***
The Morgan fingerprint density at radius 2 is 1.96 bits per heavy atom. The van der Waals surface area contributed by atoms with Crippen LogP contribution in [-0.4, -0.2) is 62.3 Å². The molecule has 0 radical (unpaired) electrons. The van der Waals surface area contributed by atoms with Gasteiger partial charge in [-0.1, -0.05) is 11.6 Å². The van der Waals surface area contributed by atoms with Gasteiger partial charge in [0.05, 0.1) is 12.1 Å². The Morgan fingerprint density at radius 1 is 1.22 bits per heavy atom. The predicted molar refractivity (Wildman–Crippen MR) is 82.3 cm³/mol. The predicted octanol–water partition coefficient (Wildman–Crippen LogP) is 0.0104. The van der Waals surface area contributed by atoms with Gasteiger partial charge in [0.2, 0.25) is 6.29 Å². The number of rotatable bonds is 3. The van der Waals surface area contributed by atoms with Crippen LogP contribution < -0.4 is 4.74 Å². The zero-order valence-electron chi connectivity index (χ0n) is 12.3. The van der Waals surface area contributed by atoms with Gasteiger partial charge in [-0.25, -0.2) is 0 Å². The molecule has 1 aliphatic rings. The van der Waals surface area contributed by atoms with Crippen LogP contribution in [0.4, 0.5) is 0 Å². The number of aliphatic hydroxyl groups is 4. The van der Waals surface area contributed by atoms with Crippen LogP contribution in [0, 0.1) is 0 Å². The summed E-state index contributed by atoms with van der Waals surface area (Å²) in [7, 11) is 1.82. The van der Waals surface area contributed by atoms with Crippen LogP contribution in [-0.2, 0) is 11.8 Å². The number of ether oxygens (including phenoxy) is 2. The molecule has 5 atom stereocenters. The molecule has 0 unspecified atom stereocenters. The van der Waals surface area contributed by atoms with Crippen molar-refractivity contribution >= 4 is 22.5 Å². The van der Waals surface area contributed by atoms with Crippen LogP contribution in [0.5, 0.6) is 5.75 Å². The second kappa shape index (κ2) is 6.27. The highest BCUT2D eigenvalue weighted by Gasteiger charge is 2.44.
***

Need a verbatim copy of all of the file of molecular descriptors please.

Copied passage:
The Morgan fingerprint density at radius 2 is 1.96 bits per heavy atom. The van der Waals surface area contributed by atoms with Crippen LogP contribution in [-0.4, -0.2) is 62.3 Å². The molecule has 0 radical (unpaired) electrons. The van der Waals surface area contributed by atoms with Gasteiger partial charge in [-0.1, -0.05) is 11.6 Å². The van der Waals surface area contributed by atoms with Gasteiger partial charge in [0.05, 0.1) is 12.1 Å². The Morgan fingerprint density at radius 1 is 1.22 bits per heavy atom. The predicted molar refractivity (Wildman–Crippen MR) is 82.3 cm³/mol. The predicted octanol–water partition coefficient (Wildman–Crippen LogP) is 0.0104. The van der Waals surface area contributed by atoms with Gasteiger partial charge in [0.2, 0.25) is 6.29 Å². The number of rotatable bonds is 3. The van der Waals surface area contributed by atoms with Crippen LogP contribution < -0.4 is 4.74 Å². The zero-order valence-electron chi connectivity index (χ0n) is 12.3. The van der Waals surface area contributed by atoms with Gasteiger partial charge in [-0.25, -0.2) is 0 Å². The molecule has 1 aliphatic rings. The van der Waals surface area contributed by atoms with Crippen LogP contribution in [0.4, 0.5) is 0 Å². The number of aliphatic hydroxyl groups is 4. The van der Waals surface area contributed by atoms with Crippen LogP contribution in [0, 0.1) is 0 Å². The summed E-state index contributed by atoms with van der Waals surface area (Å²) in [7, 11) is 1.82. The van der Waals surface area contributed by atoms with Crippen LogP contribution in [-0.2, 0) is 11.8 Å². The number of ether oxygens (including phenoxy) is 2. The molecule has 5 atom stereocenters. The molecule has 0 unspecified atom stereocenters. The van der Waals surface area contributed by atoms with Crippen molar-refractivity contribution >= 4 is 22.5 Å². The van der Waals surface area contributed by atoms with Crippen LogP contribution in [0.5, 0.6) is 5.75 Å². The second kappa shape index (κ2) is 6.27. The highest BCUT2D eigenvalue weighted by Gasteiger charge is 2.44.